Does hope break so quickly? How can one function then?

Not quickly; you have been CM for 18 months. But let’s talk about the Muzaffarnagar riots first. Your government has been condemned for this by everyone. What is your own assessment? Where did you go wrong?
First, I want to say, it’s a terrible tragedy. It shouldn’t have happened. I have condemned it myself in the House. See, whenever the history of UP politics is written, or the story of my personal political journey is written, the Muzaffarnagar riots and the Durga Shakti Nagpal incident will always come up as black marks. Whatever mistakes were made, an inquiry has been ordered, there have been suspensions, more action will be taken so it does not happen again. We are constantly working towards that.

But my greatest concern now is that the people who are displaced should go back. The government should provide security. More than that, the government has to create a sense of trust between the communities.

But equally important, we have to keep an eye on those forces that are turning small skirmishes into major incidents; who are politicising everything with a Hindu-Muslim colour as election approaches. I can give you many examples.

Let’s start with Kannauj. There was a farmer who has been tilling a piece of land for many years. One day, someone told him his land was going to be taken over by the DM, so he set up a chabutra and put a religious flag on it. After this, someone complained that he was squatting on the land so the DM and SDM came and broke the chabutra. The farmer accepted this peacefully enough when he was told he could go back to tilling the land. The chairman of the town council, who is a Muslim, was fine too, but suddenly the BJP and BSP got involved and the situation flared up. There was stone-throwing and lathicharge, only then did the issue get settled.

Let me give you another example. In Jhansi, there is a mandir in which Hindus and Muslims have been living together in the same compound from before Independence. No one even knew of this mandir. But suddenly the BJP dug it out and said the Muslims have to be removed so that the temple can be made holy. Again we had to resort to strict action. We arrested a big BJP leader like Yogi Adityanath, only then did things settle down.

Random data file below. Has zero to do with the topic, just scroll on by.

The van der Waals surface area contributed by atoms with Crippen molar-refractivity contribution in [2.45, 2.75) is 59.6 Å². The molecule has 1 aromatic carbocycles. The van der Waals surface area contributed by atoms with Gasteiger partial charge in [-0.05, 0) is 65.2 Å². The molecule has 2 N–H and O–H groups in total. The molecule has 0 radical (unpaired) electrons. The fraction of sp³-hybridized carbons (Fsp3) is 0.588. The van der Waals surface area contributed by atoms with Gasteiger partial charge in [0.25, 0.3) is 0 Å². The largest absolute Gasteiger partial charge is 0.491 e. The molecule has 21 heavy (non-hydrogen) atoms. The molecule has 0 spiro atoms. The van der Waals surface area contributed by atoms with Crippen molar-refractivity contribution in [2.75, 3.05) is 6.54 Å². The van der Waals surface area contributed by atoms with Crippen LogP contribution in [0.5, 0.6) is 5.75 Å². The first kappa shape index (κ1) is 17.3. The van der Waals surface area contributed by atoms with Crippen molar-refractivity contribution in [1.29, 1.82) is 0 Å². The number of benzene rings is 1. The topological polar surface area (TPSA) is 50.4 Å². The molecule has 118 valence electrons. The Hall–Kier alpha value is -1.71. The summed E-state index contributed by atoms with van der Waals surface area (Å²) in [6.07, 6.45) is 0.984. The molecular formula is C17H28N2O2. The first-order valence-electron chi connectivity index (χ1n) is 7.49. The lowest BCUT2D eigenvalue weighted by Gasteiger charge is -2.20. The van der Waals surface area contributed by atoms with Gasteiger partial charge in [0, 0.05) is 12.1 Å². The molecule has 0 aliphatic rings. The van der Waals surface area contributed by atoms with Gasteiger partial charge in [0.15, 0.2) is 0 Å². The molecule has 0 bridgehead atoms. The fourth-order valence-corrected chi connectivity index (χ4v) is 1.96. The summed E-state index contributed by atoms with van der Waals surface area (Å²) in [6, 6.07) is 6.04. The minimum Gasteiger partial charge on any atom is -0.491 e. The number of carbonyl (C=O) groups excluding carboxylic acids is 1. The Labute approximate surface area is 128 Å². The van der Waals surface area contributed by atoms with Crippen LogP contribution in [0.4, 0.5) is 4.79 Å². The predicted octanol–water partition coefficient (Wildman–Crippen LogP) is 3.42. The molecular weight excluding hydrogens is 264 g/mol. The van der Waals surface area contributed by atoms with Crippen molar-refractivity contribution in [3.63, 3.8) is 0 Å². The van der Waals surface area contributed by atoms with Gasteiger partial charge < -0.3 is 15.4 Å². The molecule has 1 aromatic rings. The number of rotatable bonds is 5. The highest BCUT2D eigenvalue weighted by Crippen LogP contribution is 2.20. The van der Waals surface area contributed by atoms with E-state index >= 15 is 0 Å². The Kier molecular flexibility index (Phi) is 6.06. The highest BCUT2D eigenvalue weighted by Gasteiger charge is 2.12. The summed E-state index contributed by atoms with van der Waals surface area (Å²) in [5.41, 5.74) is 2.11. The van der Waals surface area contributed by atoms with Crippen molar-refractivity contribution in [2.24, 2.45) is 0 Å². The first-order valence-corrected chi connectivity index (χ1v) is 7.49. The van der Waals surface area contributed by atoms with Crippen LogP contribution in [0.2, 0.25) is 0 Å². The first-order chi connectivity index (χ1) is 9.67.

Then, see what they did with the 84 kosi yatra. Everyone knows this is not the correct time for it. It’s true they met us for permission. But they were asking for an extra 100 kosis and this was not the correct time, so the government stopped them.

You first gave permission, then withdrew it; so you helped to make it a bigger issue.
No, no permission was given. This is just a false claim they make. Now come to the Muzaffarnagar area. In Loni, there was a big incident, when someone wrote a mobile number on a Koran. One Muslim group attacked Thana Masuri; another group of Muslims protected the thana. The police took some time but they got the situation under control. In Meerut, too, there have been many incidents, where the BJP’s hand has made simple incidents into communal flare-ups. Some animal was killed; they put it on a buffalo- driven cart and took it around town. The same thing happened in Ambedkar Nagar. An animal was killed, and the VHP burnt and smashed shops. In the Shamli incident, the girl had come from Roorkee with some Muslim boys who were known to her. When some incident happened between them, the BJP turned it into a Hindu- Muslim issue. The same thing in Shorum. A girl was teased by some youth from a different community. The guilty were arrested and then both parties came to an understanding between themselves and it was sorted out.

My point is, in these areas, such incidents keep happening. Normally, elders of the village or the parties concerned can get together and sort things out. But because it’s a crucial election year, these are being ballooned out of proportion on purpose.

We will come back to these incidents. Let’s talk of Kawal first. Why were the seven arrested Muslim boys let off, and on whose instruction?
In Kawal, some say a motorcycle and cycle collided; some say a girl was molested. This is subject to inquiry. What we know for sure is one boy was killed; then the other two. The police should have arrested people and they did. You are right, there is an allegation that the seven Muslims who were arrested were let off. The judicial inquiry will establish who ordered this. Whoever did will definitely be punished but, to my knowledge, the leaders that are being accused — like Azam Khan — had no role in it. I’m told it was a small local leader but I would not like to name anyone until the inquiry is over.